There remains a lot of messaging and spin running rampant online over Washington Post colmunist George Will’s misguided and baseless claims that sea ice coverage is similar to 1979.
DeSmog writer Mitchell Anderson has been covering this baffling story for us and doing a great job, but I wanted to provide a few of the sources that have done a particularly good job at highlighting just how much sea ice we have lost since the 1970’s when we first started recording such things.
These source easily and compellingly explain away George Will’s incorrect claim that sea ice coverage is the same today as it was in 1979.
1. You can watch the extent of Arctic Ice melt decreasing over time. Here’s a great satellite image time series video done by NASA that shows the year-to-year melting of sea ice in the Arctic. I don’t know how anyone could argue that sea ice in the Arctic is the same as it was in 1979 after watching this video:
2. Old ice versus new ice. It’s a simple argument used by people looking for any reason to deny the realities of climate change to talk about sea ice “extent” as opposed to sea ice mass. According to the National Snow and Ice Data Center, the issue is not as much the change in the “extent” but the change in the thickness of the ice over time – there’s a lot more thin ice that quickly melts in the Spring as opposed to older thick ice:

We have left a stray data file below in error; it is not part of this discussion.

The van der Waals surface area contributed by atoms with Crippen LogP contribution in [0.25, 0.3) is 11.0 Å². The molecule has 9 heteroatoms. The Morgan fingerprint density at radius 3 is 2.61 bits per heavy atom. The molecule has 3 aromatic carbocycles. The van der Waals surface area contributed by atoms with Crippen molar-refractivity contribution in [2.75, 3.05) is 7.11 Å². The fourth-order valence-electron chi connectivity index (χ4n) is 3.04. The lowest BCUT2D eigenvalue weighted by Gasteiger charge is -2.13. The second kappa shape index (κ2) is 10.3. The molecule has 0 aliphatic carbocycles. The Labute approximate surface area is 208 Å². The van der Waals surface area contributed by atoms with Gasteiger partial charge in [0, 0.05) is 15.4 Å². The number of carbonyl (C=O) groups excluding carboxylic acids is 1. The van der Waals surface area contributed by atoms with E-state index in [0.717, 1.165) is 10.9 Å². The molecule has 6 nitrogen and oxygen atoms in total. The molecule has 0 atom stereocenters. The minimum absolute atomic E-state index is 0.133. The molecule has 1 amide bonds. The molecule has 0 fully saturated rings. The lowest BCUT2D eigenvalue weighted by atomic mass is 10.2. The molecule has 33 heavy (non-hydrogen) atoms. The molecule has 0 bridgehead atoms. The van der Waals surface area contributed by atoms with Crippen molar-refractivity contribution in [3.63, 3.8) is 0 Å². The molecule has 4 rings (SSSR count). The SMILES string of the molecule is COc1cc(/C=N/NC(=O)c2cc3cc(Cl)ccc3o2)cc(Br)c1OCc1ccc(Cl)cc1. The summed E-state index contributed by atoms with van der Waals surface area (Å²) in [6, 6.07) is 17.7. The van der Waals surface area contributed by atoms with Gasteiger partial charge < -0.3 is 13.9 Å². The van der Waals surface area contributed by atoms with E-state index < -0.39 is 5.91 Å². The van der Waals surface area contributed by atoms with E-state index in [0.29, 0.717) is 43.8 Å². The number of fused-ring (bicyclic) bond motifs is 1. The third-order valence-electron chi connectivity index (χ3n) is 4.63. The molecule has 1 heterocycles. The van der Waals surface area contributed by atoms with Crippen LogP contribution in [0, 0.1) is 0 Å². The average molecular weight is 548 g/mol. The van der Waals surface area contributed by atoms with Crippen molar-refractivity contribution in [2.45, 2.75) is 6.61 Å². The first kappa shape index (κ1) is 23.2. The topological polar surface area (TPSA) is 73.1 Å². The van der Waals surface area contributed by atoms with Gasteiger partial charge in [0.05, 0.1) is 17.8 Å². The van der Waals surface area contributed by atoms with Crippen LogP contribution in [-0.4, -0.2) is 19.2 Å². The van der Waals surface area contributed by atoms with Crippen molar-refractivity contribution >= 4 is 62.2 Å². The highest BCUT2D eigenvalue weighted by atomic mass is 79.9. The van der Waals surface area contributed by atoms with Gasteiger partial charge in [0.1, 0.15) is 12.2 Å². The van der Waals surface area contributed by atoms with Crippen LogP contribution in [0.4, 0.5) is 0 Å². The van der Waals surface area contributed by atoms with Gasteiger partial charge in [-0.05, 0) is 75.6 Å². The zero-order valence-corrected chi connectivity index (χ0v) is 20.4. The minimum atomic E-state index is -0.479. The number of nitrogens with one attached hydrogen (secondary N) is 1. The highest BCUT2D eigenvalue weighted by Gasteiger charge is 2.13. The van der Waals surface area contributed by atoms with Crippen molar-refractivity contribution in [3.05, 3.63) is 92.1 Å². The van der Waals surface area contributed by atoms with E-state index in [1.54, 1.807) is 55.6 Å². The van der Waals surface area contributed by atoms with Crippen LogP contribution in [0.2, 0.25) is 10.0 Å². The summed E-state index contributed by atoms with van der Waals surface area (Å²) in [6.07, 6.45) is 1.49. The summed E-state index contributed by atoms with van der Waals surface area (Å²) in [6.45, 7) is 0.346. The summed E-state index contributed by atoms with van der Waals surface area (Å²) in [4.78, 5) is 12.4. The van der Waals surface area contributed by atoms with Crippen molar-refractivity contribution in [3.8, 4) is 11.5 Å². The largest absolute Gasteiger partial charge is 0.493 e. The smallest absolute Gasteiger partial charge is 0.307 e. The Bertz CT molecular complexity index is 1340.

So the extent of the ice – the actual surface area of the ice covering the Arctic sea – may appear large from time to time, but the amount of thick, old ice has been going down since the 1970’s when scientists first began monitoring such things.
Here’s a great time series of the decrease in old ice in the Arctic. The colors indicate the age of the sea ice in years; light blue is open water (OW). Areas in red are locations where the ice is five years or older, whereas the dark blue areas are first-year ice.
So all the dark blue areas are first year ice and the bright red is 5 years or older:
3. If you still think Arctic Sea Ice is the same as it was in 1979, then here’s a satellite image of the Arctic sea taken in August, 2007. The purple line is where the sea ice usually was between 1979 and 2000.
This image and the animated one above were produced by the National Snow and Ice Data Center (NSIDC) in Boulder, Colorado. In fact, the NSIDC has just today released a new report finding:
800,000 square kilometers is a lot of ice to go missing and with all this data so easily obtained (took me about an hour), you would think it would pretty difficult for a news outlet like the Washington Post and a seasoned journalist like George Will to ignore.
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